11. Donna: I deliberately did not address amount because I think that’s a highly personal decision, to be based upon your family’s income and morals. I will tell you that my kids are 20 months apart and for simplicity’s sake I give them the same amount. If and when my daughter figures out that her brother stands to make more money over his childhood than she does, I shall tell her that it’s one of the few perks of being younger and she should suck it up. But that’s just me.

    I’ll also tell you that while we could afford to give the kids a lot more than we do, philosophically I feel the (smaller) amount makes more sense, as there is so little they need money for. Again, just a personal decision.

  12. Burgh Baby’s Mom: Emily Post would be happy to tell you that gift givers do not get to dictate what you do with their gifts. You have expressed your preference to your family and they have chosen to ignore you. Either take one of the awesome suggestions given here (buying the gift card from your kid and using it for bday presents and such is a great one) or sell the cards on eBay and bank the cash. Or find a way to get your family to listen to you, and then QUICK write up your solution in a book and make millions, because whose family really listens to them? 😉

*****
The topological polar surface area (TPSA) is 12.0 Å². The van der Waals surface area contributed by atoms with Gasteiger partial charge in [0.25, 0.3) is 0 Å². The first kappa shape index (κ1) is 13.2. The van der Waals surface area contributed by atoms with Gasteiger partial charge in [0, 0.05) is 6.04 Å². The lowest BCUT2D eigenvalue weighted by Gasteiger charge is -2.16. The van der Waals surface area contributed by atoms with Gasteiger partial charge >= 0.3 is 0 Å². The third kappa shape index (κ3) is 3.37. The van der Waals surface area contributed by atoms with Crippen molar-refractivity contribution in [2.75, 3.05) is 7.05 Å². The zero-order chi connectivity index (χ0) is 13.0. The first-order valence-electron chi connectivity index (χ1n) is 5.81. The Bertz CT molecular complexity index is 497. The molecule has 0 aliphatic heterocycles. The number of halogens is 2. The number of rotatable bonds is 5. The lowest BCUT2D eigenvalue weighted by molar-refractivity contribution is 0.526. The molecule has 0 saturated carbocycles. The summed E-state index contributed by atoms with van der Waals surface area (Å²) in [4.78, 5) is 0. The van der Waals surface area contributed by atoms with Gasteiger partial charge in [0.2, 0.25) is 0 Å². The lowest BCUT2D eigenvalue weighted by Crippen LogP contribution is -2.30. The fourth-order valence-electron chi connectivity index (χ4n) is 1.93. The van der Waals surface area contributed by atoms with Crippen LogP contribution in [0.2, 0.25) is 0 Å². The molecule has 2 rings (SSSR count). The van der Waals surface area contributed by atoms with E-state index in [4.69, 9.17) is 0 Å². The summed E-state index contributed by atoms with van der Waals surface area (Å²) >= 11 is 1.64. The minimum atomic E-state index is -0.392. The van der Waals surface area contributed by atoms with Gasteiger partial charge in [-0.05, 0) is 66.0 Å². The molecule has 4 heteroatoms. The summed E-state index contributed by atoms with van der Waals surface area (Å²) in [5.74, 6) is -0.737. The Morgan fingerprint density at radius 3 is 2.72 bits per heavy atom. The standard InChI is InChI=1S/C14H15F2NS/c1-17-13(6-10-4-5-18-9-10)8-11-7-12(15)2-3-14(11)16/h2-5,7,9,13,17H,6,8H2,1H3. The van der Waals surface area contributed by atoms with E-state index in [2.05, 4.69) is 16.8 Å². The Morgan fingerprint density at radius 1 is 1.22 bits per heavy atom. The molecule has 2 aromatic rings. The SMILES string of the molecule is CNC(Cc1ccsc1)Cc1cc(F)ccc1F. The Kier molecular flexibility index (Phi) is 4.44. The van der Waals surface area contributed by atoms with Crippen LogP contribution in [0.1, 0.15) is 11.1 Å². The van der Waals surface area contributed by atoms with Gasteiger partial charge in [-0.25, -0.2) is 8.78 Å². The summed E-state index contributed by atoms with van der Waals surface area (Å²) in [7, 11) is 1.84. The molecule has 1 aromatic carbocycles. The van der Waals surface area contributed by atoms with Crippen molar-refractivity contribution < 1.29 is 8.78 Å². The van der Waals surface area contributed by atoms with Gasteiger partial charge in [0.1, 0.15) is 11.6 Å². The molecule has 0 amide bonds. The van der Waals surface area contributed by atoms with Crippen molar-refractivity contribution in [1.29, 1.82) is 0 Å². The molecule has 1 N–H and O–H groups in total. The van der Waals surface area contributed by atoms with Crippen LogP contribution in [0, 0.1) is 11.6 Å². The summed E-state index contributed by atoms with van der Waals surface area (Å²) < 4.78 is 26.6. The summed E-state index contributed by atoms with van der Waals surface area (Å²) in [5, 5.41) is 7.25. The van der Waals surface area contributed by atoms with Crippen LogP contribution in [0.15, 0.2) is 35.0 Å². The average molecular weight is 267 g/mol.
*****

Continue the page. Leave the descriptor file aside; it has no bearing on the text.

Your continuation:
13. Do you have a book? If so, where can I buy it cheap? If not, um, why not?

  14. This was really good. I agree with all of it.

    For what purposes are your kids allowed to use savings?

  15. We actually call our allowance “commission” and they get it for doing their assigned chores and contributing to the household. It’s not really pay for work, but if they don’t work, they don’t get paid (and then they still have to do the work later). We use the money to teach them money handling principles.